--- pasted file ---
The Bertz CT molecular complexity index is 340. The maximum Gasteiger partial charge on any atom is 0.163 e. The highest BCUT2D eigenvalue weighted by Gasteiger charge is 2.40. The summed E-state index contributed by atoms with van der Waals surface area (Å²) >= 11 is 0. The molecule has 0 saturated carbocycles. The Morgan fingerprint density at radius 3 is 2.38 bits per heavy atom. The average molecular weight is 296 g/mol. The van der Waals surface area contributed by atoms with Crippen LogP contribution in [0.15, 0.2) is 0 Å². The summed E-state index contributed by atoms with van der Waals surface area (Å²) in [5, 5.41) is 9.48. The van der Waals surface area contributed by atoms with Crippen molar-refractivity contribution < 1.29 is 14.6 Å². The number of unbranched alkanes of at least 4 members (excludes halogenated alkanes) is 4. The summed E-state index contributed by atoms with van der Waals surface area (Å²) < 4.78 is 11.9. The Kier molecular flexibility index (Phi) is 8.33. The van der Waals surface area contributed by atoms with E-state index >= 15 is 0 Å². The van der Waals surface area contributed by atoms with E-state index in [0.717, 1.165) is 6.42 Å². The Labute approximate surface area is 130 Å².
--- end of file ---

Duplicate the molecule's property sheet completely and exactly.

The Bertz CT molecular complexity index is 340. The maximum Gasteiger partial charge on any atom is 0.163 e. The highest BCUT2D eigenvalue weighted by Gasteiger charge is 2.40. The summed E-state index contributed by atoms with van der Waals surface area (Å²) >= 11 is 0. The molecule has 0 saturated carbocycles. The Morgan fingerprint density at radius 3 is 2.38 bits per heavy atom. The average molecular weight is 296 g/mol. The van der Waals surface area contributed by atoms with Crippen LogP contribution in [0.15, 0.2) is 0 Å². The summed E-state index contributed by atoms with van der Waals surface area (Å²) in [5, 5.41) is 9.48. The van der Waals surface area contributed by atoms with Crippen molar-refractivity contribution < 1.29 is 14.6 Å². The number of unbranched alkanes of at least 4 members (excludes halogenated alkanes) is 4. The summed E-state index contributed by atoms with van der Waals surface area (Å²) < 4.78 is 11.9. The Kier molecular flexibility index (Phi) is 8.33. The van der Waals surface area contributed by atoms with E-state index >= 15 is 0 Å². The van der Waals surface area contributed by atoms with E-state index in [0.717, 1.165) is 6.42 Å². The Labute approximate surface area is 130 Å².